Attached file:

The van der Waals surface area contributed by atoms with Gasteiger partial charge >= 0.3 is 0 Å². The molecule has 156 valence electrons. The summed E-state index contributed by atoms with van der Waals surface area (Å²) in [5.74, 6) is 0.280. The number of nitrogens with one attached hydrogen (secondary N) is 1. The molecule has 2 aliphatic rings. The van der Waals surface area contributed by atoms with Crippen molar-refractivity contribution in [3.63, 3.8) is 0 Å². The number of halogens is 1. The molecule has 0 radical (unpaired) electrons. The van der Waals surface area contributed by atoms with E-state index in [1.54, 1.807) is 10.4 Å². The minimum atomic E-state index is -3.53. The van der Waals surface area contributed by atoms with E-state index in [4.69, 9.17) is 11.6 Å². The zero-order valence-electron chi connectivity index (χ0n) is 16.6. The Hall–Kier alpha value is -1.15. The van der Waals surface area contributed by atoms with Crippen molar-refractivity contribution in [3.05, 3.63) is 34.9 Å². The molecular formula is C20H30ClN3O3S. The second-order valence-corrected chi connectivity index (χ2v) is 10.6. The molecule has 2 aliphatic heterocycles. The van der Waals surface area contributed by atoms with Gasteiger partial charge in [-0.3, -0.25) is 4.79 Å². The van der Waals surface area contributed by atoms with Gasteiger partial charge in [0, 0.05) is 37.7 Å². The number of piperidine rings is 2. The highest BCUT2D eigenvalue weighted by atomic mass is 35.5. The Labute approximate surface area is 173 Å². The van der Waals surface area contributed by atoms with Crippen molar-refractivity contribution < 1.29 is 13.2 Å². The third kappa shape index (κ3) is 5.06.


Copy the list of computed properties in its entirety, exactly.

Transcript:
The van der Waals surface area contributed by atoms with Gasteiger partial charge >= 0.3 is 0 Å². The molecule has 156 valence electrons. The summed E-state index contributed by atoms with van der Waals surface area (Å²) in [5.74, 6) is 0.280. The number of nitrogens with one attached hydrogen (secondary N) is 1. The molecule has 2 aliphatic rings. The van der Waals surface area contributed by atoms with Crippen molar-refractivity contribution in [3.63, 3.8) is 0 Å². The number of halogens is 1. The molecule has 0 radical (unpaired) electrons. The van der Waals surface area contributed by atoms with E-state index in [1.54, 1.807) is 10.4 Å². The minimum atomic E-state index is -3.53. The van der Waals surface area contributed by atoms with E-state index in [4.69, 9.17) is 11.6 Å². The zero-order valence-electron chi connectivity index (χ0n) is 16.6. The Hall–Kier alpha value is -1.15. The van der Waals surface area contributed by atoms with Crippen molar-refractivity contribution in [3.05, 3.63) is 34.9 Å². The molecular formula is C20H30ClN3O3S. The second-order valence-corrected chi connectivity index (χ2v) is 10.6. The molecule has 2 aliphatic heterocycles. The van der Waals surface area contributed by atoms with Gasteiger partial charge in [-0.3, -0.25) is 4.79 Å². The van der Waals surface area contributed by atoms with Gasteiger partial charge in [0, 0.05) is 37.7 Å². The number of piperidine rings is 2. The highest BCUT2D eigenvalue weighted by atomic mass is 35.5. The Labute approximate surface area is 173 Å². The van der Waals surface area contributed by atoms with Crippen molar-refractivity contribution < 1.29 is 13.2 Å². The third kappa shape index (κ3) is 5.06.